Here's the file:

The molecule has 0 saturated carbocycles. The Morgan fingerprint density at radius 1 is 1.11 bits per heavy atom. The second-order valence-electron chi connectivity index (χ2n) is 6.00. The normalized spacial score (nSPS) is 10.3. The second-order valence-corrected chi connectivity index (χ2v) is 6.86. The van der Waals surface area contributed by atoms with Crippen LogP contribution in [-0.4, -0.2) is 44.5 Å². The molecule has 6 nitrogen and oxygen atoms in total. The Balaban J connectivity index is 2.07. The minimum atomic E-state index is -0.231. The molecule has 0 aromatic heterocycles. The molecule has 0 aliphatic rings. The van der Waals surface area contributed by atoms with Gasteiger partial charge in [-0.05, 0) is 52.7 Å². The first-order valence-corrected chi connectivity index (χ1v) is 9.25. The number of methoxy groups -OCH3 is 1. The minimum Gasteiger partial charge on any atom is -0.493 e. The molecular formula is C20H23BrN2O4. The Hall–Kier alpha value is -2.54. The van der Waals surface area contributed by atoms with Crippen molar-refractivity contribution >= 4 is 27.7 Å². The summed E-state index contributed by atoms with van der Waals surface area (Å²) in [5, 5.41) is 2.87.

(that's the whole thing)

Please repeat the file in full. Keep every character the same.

The molecule has 0 saturated carbocycles. The Morgan fingerprint density at radius 1 is 1.11 bits per heavy atom. The second-order valence-electron chi connectivity index (χ2n) is 6.00. The normalized spacial score (nSPS) is 10.3. The second-order valence-corrected chi connectivity index (χ2v) is 6.86. The van der Waals surface area contributed by atoms with Crippen LogP contribution in [-0.4, -0.2) is 44.5 Å². The molecule has 6 nitrogen and oxygen atoms in total. The Balaban J connectivity index is 2.07. The minimum atomic E-state index is -0.231. The molecule has 0 aromatic heterocycles. The molecule has 0 aliphatic rings. The van der Waals surface area contributed by atoms with Gasteiger partial charge in [-0.05, 0) is 52.7 Å². The first-order valence-corrected chi connectivity index (χ1v) is 9.25. The number of methoxy groups -OCH3 is 1. The minimum Gasteiger partial charge on any atom is -0.493 e. The molecular formula is C20H23BrN2O4. The Hall–Kier alpha value is -2.54. The van der Waals surface area contributed by atoms with Crippen molar-refractivity contribution >= 4 is 27.7 Å². The summed E-state index contributed by atoms with van der Waals surface area (Å²) in [5, 5.41) is 2.87.